On a dreary winter’s day, no dish can lift your spirits more than a steaming bowl of noodle soup. And no one makes a better one than the Japanese. As a classic, iconic dish, ramen has been endlessly discussed, studied and scrutinised, but let us boil it down to everything you need to know – and inspire you to start making your own.

The Story

Ramen’s reputation certainly precedes it. A Google search for ‘ramen’ will give you millions of results, while numerous books, movies, documentaries, blogs and even a museum have been devoted to the dish. In Japan, long queues form outside the best ramen shops, where famous chefs carefully guard their secrets.

Ramen is a Japanese adaptation of Chinese wheat noodle soups, which arrived in Japan with the influx of Chinese immigrants in the late 1800s. The dish evolved in Yokohama’s Chinatown, with the addition of Japan’s rich broths and typical Japanese ingredients such as seaweed and dried fish. The first-known ramen shop, Rairaken, opened in Tokyo in 1910.

After World War II, when the American military occupied Japan, the country dealt with immense food shortages. Though the US brought in cheap wheat flour to resolve the issue, the government food distribution system was falling behind. A ban on food vending was implemented to conserve rations, but a lot of people relied on black market vendors for their daily nutrition, many of whom sold ramen.

Ramen consumption really spiked when many Japanese soldiers returning from China started small noodle shops, after restrictions on food vending had been loosened, and it experienced yet another boost in popularity after Momofuku Ando, a Japanese-Taiwanese businessman, invented instant ramen in 1958, making it much simpler to prepare at home.

By the 1980s, ramen had become a culinary icon, with aficionados seeking out local variations and praising individual chefs’ skills (who would even earn Michelin stars). Ramen has become as synonymous with Japanese food culture as fresh baguette is to French cuisine, with more than 30,000 ramen-yas, or ramen shops, spread across Japan. Ramen culture went international, too – and not just the instant version.

The Definition

In essence, ramen is soup + noodles + toppings. The way its aromas, flavours, textures and temperature work together constitutes great ramen, regardless of its style.

The broth generally has a base of chicken or pork, fresh or dried seafood and other flavouring ingredients. Ramen’s base seasoning, a secret sauce of sorts, is called tare. This can be shio, or salt, which creates a clear ramen with a light, nuanced flavour based on any combination of chicken, vegetables, fish and seaweed. Shoyu is a soy-sauce-based tare, which results in a dark brown, clear soup with a tangy, umami-rich flavour. When miso (fermented bean paste) tare is added, it lends the broth a milky look as well as rich, umami notes that are slightly sweet and nutty. This kind of ramen originated on the northern island of Hokkaido, where it is the perfect food for the region’s harsh winters.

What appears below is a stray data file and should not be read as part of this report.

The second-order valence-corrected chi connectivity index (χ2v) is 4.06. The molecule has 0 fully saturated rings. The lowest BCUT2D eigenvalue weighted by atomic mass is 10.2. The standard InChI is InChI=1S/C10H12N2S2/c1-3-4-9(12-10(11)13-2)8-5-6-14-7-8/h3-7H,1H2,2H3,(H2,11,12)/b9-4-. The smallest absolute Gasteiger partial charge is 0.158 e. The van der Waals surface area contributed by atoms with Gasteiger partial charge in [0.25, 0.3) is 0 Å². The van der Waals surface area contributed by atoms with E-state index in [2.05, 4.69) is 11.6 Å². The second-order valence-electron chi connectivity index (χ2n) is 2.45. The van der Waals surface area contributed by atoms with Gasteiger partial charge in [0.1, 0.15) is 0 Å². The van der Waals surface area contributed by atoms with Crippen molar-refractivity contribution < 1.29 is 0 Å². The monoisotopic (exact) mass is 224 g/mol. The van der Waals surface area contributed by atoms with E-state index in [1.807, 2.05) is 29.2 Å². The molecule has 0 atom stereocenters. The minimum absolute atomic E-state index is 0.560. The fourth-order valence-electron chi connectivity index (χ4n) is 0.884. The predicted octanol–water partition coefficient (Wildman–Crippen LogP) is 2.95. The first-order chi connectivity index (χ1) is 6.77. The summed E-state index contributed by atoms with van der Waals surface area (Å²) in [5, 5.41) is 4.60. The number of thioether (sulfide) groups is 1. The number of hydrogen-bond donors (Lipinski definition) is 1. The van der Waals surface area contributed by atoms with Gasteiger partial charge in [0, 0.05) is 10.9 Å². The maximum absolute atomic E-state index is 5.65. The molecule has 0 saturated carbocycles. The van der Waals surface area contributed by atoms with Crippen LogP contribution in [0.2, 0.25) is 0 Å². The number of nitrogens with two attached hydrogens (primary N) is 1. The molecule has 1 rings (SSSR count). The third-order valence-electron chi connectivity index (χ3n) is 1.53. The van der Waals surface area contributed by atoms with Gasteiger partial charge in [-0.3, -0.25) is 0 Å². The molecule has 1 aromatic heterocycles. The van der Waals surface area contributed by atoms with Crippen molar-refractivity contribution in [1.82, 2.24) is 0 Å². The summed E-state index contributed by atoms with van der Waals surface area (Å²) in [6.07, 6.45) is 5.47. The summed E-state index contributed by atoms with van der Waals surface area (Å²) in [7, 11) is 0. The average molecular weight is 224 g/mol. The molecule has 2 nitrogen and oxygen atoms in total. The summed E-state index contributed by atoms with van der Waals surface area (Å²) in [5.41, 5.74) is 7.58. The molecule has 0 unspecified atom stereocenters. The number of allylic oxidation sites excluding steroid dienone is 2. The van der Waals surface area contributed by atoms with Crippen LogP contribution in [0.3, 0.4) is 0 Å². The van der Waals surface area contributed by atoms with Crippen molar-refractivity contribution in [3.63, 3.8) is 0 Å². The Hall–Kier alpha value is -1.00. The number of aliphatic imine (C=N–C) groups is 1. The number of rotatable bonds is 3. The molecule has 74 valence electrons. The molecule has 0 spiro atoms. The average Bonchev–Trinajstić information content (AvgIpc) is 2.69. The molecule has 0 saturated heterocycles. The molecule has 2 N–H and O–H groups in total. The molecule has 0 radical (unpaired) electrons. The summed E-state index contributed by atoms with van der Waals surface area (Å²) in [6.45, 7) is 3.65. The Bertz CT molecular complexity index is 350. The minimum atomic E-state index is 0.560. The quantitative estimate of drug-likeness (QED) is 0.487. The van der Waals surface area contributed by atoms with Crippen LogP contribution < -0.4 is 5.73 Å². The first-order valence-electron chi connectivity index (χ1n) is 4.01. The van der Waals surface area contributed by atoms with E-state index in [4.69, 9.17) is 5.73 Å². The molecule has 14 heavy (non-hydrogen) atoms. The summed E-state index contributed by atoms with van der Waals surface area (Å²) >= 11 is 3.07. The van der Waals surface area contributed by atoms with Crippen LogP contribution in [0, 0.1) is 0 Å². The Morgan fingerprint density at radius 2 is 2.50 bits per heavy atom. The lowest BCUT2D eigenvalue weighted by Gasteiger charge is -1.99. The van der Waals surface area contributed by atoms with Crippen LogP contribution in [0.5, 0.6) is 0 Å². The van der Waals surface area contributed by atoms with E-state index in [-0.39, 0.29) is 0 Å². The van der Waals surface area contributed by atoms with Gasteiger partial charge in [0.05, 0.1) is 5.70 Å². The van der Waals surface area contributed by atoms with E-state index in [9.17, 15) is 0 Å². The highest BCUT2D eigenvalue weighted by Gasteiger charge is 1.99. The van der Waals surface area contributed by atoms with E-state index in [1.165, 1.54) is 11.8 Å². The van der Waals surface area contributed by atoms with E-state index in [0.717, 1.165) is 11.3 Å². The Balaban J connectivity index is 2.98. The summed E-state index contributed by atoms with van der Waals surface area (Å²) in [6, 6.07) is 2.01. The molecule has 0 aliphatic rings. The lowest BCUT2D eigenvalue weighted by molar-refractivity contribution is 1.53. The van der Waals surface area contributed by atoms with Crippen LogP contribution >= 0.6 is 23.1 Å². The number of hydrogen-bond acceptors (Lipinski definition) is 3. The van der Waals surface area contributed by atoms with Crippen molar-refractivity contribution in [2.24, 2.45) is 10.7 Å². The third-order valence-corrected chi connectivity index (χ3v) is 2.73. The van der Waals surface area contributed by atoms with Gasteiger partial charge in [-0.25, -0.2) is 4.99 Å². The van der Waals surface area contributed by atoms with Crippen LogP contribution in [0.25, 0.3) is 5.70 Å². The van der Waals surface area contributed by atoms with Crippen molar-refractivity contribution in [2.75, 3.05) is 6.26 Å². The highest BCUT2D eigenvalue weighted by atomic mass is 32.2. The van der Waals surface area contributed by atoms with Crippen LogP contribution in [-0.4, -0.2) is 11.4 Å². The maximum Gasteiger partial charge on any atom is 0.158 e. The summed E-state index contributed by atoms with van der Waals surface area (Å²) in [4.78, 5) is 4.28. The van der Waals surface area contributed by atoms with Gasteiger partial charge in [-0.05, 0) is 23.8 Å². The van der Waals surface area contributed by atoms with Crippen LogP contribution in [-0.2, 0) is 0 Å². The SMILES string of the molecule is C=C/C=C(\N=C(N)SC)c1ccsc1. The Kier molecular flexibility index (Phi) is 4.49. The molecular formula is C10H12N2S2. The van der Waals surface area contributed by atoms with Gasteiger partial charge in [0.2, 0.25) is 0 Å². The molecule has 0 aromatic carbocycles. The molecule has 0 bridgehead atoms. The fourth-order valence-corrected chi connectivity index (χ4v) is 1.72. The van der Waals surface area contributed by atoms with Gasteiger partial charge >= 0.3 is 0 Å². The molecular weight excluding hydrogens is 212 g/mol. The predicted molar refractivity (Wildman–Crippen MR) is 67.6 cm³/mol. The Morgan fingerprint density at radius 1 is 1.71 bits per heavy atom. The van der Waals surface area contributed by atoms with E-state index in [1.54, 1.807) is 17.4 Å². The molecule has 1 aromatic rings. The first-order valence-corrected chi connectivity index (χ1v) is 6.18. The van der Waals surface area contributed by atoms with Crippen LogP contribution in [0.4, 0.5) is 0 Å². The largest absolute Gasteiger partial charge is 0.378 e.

While these three types of ramen are classified according to their tare, tonkotsu ramen is based on its kotteri broth (meaning ‘rich’), created by boiling pork bones for hours to achieve an opaque, milky look and a deep, buttery pork flavour. This broth is already so complex it doesn’t require an additional tare. Tonkotsu ramen originated on Kyushu island in southern Japan.

The Noodles

Ramen noodles can be thin or chunky, pale white or deep yellow, depending on their ratio of wheat flour to kansui, a type of alkaline solution with sodium carbonate and, usually, potassium carbonate. These alkaline salts give the noodles their typical springy, chewy texture.

While restaurants tend to make their own fresh noodles, it’s common to use dried noodles when making ramen at home. Whether you use fresh or dried, avoid overcooking the noodles, and be sure to shake them off well before adding them to the bowl, so as to not dilute the broth with the noodle water.